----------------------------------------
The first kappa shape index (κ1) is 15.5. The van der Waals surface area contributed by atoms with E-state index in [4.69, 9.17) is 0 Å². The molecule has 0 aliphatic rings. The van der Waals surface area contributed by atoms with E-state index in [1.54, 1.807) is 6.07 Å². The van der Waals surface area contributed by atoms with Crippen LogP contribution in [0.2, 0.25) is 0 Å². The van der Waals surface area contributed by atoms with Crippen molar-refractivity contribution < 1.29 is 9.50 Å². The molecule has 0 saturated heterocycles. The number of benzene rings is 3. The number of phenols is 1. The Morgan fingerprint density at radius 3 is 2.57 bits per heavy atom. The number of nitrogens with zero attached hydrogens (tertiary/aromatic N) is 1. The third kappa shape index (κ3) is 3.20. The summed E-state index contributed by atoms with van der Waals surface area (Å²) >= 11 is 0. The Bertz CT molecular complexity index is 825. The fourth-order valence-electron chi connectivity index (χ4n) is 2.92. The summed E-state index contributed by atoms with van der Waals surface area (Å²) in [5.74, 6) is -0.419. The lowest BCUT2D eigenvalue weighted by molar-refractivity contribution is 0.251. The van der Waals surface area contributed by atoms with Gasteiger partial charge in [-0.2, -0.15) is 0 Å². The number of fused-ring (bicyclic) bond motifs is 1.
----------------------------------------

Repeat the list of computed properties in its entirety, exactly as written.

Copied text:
The first kappa shape index (κ1) is 15.5. The van der Waals surface area contributed by atoms with E-state index in [4.69, 9.17) is 0 Å². The molecule has 0 aliphatic rings. The van der Waals surface area contributed by atoms with E-state index in [1.54, 1.807) is 6.07 Å². The van der Waals surface area contributed by atoms with Crippen LogP contribution in [0.2, 0.25) is 0 Å². The van der Waals surface area contributed by atoms with Crippen molar-refractivity contribution < 1.29 is 9.50 Å². The molecule has 0 saturated heterocycles. The number of benzene rings is 3. The number of phenols is 1. The Morgan fingerprint density at radius 3 is 2.57 bits per heavy atom. The number of nitrogens with zero attached hydrogens (tertiary/aromatic N) is 1. The third kappa shape index (κ3) is 3.20. The summed E-state index contributed by atoms with van der Waals surface area (Å²) >= 11 is 0. The Bertz CT molecular complexity index is 825. The fourth-order valence-electron chi connectivity index (χ4n) is 2.92. The summed E-state index contributed by atoms with van der Waals surface area (Å²) in [5.74, 6) is -0.419. The lowest BCUT2D eigenvalue weighted by molar-refractivity contribution is 0.251. The van der Waals surface area contributed by atoms with Gasteiger partial charge in [-0.2, -0.15) is 0 Å². The number of fused-ring (bicyclic) bond motifs is 1.